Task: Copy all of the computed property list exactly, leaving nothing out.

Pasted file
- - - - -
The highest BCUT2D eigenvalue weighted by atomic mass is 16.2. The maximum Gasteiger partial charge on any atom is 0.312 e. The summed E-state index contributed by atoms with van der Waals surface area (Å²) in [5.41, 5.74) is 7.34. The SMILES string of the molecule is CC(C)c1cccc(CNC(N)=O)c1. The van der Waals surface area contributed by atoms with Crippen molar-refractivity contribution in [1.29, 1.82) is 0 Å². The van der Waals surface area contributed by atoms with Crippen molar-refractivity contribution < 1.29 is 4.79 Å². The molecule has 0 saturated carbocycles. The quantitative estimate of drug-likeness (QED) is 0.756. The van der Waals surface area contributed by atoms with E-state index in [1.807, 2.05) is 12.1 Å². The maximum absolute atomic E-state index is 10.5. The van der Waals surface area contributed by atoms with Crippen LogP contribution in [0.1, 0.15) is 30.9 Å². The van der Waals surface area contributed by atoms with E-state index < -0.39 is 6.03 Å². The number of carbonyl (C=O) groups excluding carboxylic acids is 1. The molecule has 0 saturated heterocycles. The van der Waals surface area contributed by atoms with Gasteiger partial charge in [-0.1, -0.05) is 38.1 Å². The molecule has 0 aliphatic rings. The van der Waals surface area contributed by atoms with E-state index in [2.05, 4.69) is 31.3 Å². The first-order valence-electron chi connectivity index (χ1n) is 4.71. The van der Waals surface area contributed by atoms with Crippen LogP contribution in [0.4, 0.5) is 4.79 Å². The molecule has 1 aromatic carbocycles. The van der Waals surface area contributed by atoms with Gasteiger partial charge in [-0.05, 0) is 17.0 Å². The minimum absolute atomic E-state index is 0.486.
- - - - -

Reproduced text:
The highest BCUT2D eigenvalue weighted by atomic mass is 16.2. The maximum Gasteiger partial charge on any atom is 0.312 e. The summed E-state index contributed by atoms with van der Waals surface area (Å²) in [5.41, 5.74) is 7.34. The SMILES string of the molecule is CC(C)c1cccc(CNC(N)=O)c1. The van der Waals surface area contributed by atoms with Crippen molar-refractivity contribution in [1.29, 1.82) is 0 Å². The van der Waals surface area contributed by atoms with Crippen molar-refractivity contribution < 1.29 is 4.79 Å². The molecule has 0 saturated carbocycles. The quantitative estimate of drug-likeness (QED) is 0.756. The van der Waals surface area contributed by atoms with E-state index in [1.807, 2.05) is 12.1 Å². The maximum absolute atomic E-state index is 10.5. The van der Waals surface area contributed by atoms with Crippen LogP contribution in [0.1, 0.15) is 30.9 Å². The van der Waals surface area contributed by atoms with E-state index < -0.39 is 6.03 Å². The number of carbonyl (C=O) groups excluding carboxylic acids is 1. The molecule has 0 saturated heterocycles. The van der Waals surface area contributed by atoms with Gasteiger partial charge in [-0.1, -0.05) is 38.1 Å². The molecule has 0 aliphatic rings. The van der Waals surface area contributed by atoms with E-state index in [2.05, 4.69) is 31.3 Å². The first-order valence-electron chi connectivity index (χ1n) is 4.71. The van der Waals surface area contributed by atoms with Crippen LogP contribution in [0.4, 0.5) is 4.79 Å². The molecule has 1 aromatic carbocycles. The van der Waals surface area contributed by atoms with Gasteiger partial charge in [-0.05, 0) is 17.0 Å². The minimum absolute atomic E-state index is 0.486.